Pit Lane Strategy

IT has dual roles to play in F1 - one on the track and one back at the home base factory

Tags: AutomobileFormula OneMcLaren GroupRenaultUnited Arab EmiratesVodafone Group
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By  Imthishan Giado Published  November 8, 2009

At the start of this month, I had the good fortune to attend the UAE's inaugural Formula One race in Abu Dhabi, and get an up close and personal look at the IT systems used to run the McLaren Mercedes racing team. It provided an interesting opportunity to compare with the strategies employed by one of their fiercest rivals, Renault F1, whose IT manager, Graeme Hackland, sat down with me back in January for an extended conversation.

As it turns out, there isn't a massive amount of difference. In both cases, IT has dual roles to play - one on the track and one back at the home base factory. In terms of the actual event, the technology team has to ensure that the entire infrastructure reaches trackside safely and is up and running by the time the race engineers get there. They also need to be able to establish a solid data link with the factory where the statisticians can analyse the data in real-time and look for inconsistencies and improvements.

How much data are we talking about? During an average race, a McLaren Formula One car will generate in the region of six gigabtytes' worth of compressed data from the 100-odd sensors scattered over the body of the car. Considering nearly all of it is raw numerical data drillable down to the one-millisecond range, it's a staggering amount of data - and even more impressive when one considers that the race engineers can simultaneously adjust more than 15,000 variable elements on the car.

But automotive wizardry aside, what particularly drew my eye was how closely these systems resemble standard enterprise dashboard applications. It's no stretch to claim that the average IT user could easily view, understand and make changes to the car's various settings, which were laid out in a simple tree format divided in suspension, engine, transmission and so on - much like a super-advanced version of the Device Manager that Windows users are familiar with.  But if you aren't an FIA-certified race engineer, I wouldn't recommend it - the chances of you sending an errant driver into a wall are quite high!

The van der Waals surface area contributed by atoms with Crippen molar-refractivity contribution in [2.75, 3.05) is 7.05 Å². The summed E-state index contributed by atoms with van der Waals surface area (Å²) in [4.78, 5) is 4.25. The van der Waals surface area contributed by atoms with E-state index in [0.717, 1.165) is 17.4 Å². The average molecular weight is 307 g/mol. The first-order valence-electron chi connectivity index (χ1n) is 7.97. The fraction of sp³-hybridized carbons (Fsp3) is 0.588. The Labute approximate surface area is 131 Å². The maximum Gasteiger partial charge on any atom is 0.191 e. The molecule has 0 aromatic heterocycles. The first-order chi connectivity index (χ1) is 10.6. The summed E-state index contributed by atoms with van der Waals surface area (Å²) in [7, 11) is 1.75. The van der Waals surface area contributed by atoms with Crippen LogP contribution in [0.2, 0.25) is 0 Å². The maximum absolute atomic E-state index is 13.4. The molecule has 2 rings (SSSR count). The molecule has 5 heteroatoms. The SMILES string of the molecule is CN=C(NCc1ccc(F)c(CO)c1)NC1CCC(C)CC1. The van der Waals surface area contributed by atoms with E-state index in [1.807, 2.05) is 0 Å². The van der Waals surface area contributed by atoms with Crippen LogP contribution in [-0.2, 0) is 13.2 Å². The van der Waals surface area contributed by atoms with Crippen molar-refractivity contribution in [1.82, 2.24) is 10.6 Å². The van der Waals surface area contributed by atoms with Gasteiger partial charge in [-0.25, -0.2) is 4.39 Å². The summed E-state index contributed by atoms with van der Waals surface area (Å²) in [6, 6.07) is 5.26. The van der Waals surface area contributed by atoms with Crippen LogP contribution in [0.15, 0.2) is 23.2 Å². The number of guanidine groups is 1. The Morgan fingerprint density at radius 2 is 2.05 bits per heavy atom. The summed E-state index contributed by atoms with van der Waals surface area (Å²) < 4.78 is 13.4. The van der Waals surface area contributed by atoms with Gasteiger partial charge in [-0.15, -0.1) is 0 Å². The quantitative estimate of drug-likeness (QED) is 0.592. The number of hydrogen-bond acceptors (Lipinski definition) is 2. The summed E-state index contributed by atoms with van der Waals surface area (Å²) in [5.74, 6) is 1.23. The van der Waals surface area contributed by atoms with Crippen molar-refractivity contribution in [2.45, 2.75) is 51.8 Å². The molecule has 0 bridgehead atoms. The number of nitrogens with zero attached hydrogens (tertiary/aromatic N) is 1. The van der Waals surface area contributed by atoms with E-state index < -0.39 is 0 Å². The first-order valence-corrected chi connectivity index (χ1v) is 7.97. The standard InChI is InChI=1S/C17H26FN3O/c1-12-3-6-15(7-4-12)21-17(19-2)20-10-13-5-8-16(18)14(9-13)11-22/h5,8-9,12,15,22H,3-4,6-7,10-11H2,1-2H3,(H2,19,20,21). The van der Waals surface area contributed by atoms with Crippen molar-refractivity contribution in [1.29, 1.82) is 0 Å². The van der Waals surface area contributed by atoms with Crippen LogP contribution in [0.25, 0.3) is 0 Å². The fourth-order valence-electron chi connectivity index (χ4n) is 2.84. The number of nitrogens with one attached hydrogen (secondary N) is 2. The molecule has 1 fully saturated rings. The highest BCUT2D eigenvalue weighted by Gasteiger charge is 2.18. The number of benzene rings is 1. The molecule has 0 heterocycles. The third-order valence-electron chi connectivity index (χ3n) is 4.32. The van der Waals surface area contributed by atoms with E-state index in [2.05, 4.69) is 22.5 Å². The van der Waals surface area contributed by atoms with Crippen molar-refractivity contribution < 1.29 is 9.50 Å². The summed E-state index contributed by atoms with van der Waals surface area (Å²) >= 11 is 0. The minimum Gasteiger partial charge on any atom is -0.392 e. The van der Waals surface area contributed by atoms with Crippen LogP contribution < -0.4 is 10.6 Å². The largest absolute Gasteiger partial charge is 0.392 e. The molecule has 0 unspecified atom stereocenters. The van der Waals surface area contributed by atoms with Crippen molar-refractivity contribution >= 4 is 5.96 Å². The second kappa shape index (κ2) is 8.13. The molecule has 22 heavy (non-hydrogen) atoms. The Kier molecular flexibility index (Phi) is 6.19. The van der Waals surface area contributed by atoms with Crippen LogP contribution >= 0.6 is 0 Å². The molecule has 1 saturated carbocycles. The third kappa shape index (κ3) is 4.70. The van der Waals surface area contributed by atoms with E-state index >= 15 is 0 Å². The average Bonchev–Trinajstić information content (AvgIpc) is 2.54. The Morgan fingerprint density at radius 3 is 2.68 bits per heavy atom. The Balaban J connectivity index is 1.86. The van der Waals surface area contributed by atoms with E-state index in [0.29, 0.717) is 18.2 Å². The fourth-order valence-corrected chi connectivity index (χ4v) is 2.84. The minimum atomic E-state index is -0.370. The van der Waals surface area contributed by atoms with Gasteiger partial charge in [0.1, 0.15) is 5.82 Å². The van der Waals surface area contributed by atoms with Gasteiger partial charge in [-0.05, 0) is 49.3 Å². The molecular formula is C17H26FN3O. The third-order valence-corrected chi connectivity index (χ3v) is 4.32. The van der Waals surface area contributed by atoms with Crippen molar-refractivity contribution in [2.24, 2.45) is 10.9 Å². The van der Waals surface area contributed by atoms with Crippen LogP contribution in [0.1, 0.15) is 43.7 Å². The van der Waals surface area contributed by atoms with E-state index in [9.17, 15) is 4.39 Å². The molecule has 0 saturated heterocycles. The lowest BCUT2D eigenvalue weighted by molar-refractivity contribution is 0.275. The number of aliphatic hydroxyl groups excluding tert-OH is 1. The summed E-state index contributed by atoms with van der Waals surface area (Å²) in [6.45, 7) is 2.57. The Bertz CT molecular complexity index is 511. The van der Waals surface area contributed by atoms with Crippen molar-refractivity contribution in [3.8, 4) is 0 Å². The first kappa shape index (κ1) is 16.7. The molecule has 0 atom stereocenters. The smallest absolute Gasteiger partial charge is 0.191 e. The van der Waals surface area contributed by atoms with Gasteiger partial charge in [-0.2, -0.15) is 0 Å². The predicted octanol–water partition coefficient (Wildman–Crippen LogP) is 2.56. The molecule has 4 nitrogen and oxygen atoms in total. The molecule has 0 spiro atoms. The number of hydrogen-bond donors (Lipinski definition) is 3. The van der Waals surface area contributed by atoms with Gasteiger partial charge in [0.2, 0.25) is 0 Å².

This is also yet another example of how companies increasingly rely on IT in the new millennium. In ye olde days of racing (ie pre-1995, grease monkeys ruled the roost. "Race engineers" made their changes with a spanner and a well-aimed wrench; suspension set-ups were set in stone by the time the race commenced; and teams were heavily reliant on the individual skills of the driver to bring the silverware home.

But when I entered the paddock, there wasn't an oily rag to be seen. In fact, garages were impeccably clean, while just three technicians worked with surgical precision on the car. They were vastly outnumbered by the race engineers glued to the screens of their laptops and number-crunching desktops, studying the rapidly-changing figures for the slightest hint of advantage.

And much like any piece of mobile IT, the onboard systems need to be hardened against damage and redundancies built into the system to ensure that the loss of any one component does not hinder the race effort. Race engineers have to perform much like IT managers in this respect, planning the full range of disaster scenarios that may occur, from losing aerodynamic components to glitches in the control software. The only real weak link seems to be the one behind the wheel.

Sadly, however, one element carries over from the corporate world, despite all this technological excess - and it's the one bit I've been dreading to mention thus far. It's the fact that IT exists purely as a support function. Race engineers write the software and analyse the data it produces, while IT sits patiently in the back making sure the servers and such are humming along smoothly.  Data security is always one of IT's responsibilities and important particularly in a secretive industry like F1, but surely there's more the IT manager can be doing to help the overall effort besides the virtual equivalent of keeping an eye on the paddock door.

Last year, Renault F1's IT budget was cut by close to 70%, which means that planned projects were pruned of both scope and ambition. This year, I can't see things having improved much, particularly with all the turmoil in the sport. Irrespective of the vertical, CIOs everywhere will have do much better next year in terms of coming up with better ways to achieving business objectives if they are to justify sustaining even their current meagre budgets before the boardroom. Otherwise, they should not be surprised when they find themselves, like McLaren's IT team, relegated to an outer  building watching monitors, instead of being behind the pitwall in the heart of the action.

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